This paper explains a lot of bosses I have had. It is a study of the phenomenon of self-anchoring and how it increases for people in positions of power. It makes them blind to the thoughts and feelings of those around them.
Self-anchoring is something you have probably experienced personally, both in yourself and in others around you. None of us can truly know what is going on in someone else’s head, so we have to make the best guess that we can. And since the person we know the best is our self, our estimate of what the other person is thinking is based largely on our prediction of what we would be thinking if we were in their shoes. This makes some sense logically, especially if the other person is similar to us – perhaps in our family or a co-worker or a friend. I have blogged about this before as it relates to our mirror neurons.
What makes this paper interesting is that they focused on people in positions of power. Not even very much power - they just interviewed college students about their relationships with their peers and categorized them as high or low peer-influence based on their answers. Then they had them go through various activities that required the students to judge the thoughts, opinions, and emotions of other people. The study found that students who generally exert more influence over their peers are worse at estimating what other people are thinking. These students have much more self-anchoring - basing their judgment of others on what they themselves would think in that situation. They unconsciously assume that everyone else thinks the same way that they do.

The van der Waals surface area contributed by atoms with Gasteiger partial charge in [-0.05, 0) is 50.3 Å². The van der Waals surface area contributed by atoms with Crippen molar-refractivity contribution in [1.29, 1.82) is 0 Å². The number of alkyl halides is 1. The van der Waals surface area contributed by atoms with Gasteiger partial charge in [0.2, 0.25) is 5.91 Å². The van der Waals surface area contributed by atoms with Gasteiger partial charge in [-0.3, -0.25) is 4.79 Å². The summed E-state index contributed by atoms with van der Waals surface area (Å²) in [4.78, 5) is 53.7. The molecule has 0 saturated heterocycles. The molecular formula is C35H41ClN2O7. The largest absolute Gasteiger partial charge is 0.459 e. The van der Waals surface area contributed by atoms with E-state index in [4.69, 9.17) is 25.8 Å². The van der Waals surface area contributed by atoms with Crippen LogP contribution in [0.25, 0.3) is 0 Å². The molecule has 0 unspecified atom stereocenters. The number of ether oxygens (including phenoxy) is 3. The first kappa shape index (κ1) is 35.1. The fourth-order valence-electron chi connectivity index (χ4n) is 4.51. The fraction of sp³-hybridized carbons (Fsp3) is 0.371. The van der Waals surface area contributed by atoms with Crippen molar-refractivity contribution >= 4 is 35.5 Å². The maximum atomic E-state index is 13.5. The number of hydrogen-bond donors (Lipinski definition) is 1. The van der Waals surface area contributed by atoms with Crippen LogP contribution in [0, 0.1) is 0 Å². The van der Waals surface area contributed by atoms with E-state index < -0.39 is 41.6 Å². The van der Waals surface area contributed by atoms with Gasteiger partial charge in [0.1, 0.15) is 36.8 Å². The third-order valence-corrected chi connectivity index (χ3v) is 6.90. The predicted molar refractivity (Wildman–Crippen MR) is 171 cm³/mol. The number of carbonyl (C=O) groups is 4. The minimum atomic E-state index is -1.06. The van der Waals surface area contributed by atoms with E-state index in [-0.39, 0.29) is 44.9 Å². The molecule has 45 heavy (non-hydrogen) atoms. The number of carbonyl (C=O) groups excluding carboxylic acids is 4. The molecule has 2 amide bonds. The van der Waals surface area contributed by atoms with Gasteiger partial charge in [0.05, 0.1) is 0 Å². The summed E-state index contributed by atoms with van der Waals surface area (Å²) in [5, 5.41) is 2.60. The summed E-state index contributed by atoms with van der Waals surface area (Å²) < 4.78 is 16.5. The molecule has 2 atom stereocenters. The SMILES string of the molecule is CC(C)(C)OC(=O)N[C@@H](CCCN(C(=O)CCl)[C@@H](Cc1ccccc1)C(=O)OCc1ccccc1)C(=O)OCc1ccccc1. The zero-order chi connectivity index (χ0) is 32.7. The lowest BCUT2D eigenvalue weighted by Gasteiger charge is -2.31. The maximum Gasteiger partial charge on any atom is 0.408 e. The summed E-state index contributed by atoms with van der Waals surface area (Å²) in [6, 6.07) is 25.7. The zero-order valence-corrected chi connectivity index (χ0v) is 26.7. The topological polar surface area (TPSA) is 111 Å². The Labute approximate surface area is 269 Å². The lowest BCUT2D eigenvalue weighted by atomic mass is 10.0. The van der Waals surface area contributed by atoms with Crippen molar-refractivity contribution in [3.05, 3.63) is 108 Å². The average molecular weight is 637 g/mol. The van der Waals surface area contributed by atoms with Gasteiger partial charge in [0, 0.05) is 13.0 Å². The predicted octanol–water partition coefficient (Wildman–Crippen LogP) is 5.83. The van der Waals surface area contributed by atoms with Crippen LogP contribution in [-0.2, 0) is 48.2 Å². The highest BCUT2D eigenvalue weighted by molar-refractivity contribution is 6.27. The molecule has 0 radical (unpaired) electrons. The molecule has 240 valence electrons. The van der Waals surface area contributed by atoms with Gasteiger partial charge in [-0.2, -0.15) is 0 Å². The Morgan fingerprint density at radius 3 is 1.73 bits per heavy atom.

The study used several variations and found the same result pretty consistently. In the first study, the powerful people were asked to assess the personality traits of other people. Their answers showed that they classified these other people using descriptions of their own traits. Students who were in the low-influence category didn't. In the second study, the powerful people estimated the consensus of a group, and assumed the group agreed with them much more than they really did. Again, low-influence students did not. In the third study, the powerful people were asked to assess the emotions of people in photos who had vague facial expressions. The emotions they guessed were largely based on the emotion that the powerful person was feeling at the time. Their bias was much greater than that exhibited by the low-influence students doing the same thing.
So does this remind you of powerful people you know? A domineering boss. I parent who "wears the pants" in the family? An older sibling? A friend that likes to make decisions for the group? It is often not that they are trying to force their opinions on you. In part it is just blindness - they really think you agree with them. You really want to see "that" movie, have "that" for dinner. You really have bought into the new company policy.